The Government needs to do a lot more to help people to transition from the Direct Provision system into mainstream society, according to a report published today by the Irish Refugee Council.
It calls on the coalition to provide a resettlement grant and other assistance like permission to study and work before leaving the system.
Today's report titled 'Transition: from Direct Provision to Life in the Community' is based on interviews with 22 former asylum seekers, 12 of whom had transitioned out of Direct Provision and ten of whom were attempting to so.
The Refugee Council calls on the State to support people leaving Direct Provision after having their status regularised in the same way as it helps programme refugees who have been invited here in groups from world trouble-spots.
It says that 18 months ago, several months after getting their official papers, 679 people remained in Direct Provision.
It highlights the shortage of rental accommodation as a major factor, especially in cities.
It blames the near-absence of targeted supports for exacerbating the difficulties of people in transition and calls for strategic planning, and more information and support.
Among the innovations advocated are:
- A resettlement grant to help with the cost of transition
- Special help with home rental deposits and rent itself
- A specialist Department of Social Protection officer to deal with asylum seekers
An improvement on the €19.10 weekly allowance to adults in Direct Provision centres and slightly smaller payment in respect of children and the provision of self-catering accommodation for residents.
And strategies for better integration into local communities.
At the moment it is standard procedure for Refugee Integration Agency to issue residents who are leaving with a letter giving them 21 days to vacate a Direct Provision centre.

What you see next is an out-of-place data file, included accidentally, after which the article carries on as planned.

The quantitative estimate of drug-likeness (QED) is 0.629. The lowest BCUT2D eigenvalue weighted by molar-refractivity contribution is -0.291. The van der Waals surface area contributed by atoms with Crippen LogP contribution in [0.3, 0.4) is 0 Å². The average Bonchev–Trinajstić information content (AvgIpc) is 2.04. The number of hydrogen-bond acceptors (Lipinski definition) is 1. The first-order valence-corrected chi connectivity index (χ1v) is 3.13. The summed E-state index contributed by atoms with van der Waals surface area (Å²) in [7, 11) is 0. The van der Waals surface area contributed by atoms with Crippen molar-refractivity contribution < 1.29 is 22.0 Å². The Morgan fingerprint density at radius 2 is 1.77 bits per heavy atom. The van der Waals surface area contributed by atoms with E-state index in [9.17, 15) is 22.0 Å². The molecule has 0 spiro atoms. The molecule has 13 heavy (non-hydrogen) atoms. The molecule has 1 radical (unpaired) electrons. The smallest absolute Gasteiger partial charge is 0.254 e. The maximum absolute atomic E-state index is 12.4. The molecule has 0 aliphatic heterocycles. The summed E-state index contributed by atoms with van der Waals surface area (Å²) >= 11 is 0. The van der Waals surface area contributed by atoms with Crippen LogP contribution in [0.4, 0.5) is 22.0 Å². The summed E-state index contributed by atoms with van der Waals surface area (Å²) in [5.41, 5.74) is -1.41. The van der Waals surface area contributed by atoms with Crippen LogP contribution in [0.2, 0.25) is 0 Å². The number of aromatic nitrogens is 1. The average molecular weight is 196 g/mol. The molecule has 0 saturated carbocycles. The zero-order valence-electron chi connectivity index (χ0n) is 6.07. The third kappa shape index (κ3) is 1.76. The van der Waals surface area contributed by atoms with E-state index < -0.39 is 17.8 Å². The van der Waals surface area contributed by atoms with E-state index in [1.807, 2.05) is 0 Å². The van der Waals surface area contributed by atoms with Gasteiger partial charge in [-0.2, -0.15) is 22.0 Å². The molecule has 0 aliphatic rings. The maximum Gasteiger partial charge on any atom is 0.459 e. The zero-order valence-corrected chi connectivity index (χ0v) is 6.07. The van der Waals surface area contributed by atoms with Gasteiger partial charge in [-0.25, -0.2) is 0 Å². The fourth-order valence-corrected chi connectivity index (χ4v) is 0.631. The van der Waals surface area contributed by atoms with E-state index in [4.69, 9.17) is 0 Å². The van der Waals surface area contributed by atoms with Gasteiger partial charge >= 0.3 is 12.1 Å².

Minister of State responsible for Immigration, Integration and Equality David Stanton launched the report, which was funded by the Irish Research Council and written by Maeve Foreman, Assistant Professor of Social Work at Trinity College, Dublin and Dr Muireann Ní Raghallaigh, Assistant Professor of Social Work at UCD.
The Minister said that, notwithstanding its small sample size, "it brings to light the frustrations and emotions experienced by the people concerned".
He said a lot of changes had been put in train by his Department since last year's publication of Judge Bryan McMahon's Government-commissioned review of Direct Provision.
He said the key challenge is the length of time that people spend in the accommodation, particularly families and that the primary objective arising from the McMahon Report was to tackle the existing caseload in the first instance and to overhaul the existing asylum processing system in the second.
He said the current Government has given the implementation of the International Protection Act the highest priority and that a sound but efficient application process, which it sets about providing, will obviate the knock-on issues that the McMahon Report - and today's IRC study - have highlighted.
He added that the information booklet referred to in this study "Your Guide to Independent Living" was published earlier this year and that it is "a truly, excellent resource of practical information". He added that the Citizens Information Board, supported by a range of other State agencies, provided information sessions within the Reception and Integration Agency (RIA) - or Direct Provision - centres to former asylum-seekers who have permission to stay in the State.
It can be downloaded from RIA's website and the Minister said it will soon be available for download in five languages: Urdu; Pashtu; Farsi; French and Arabic.
Minister Stanton said he plans to build on this initiative to develop a transitional programme for people leaving the Direct Provision system that will enable them to have access to information and support when accessing key services.
On housing, he said his colleagues, Ministers Coveney and Varadkar are actively engaged on this issue and the former's action plan unveiled yesterday provides an important framework within which planning can be undertaken on housing for refugees and those leaving the Direct Provision system.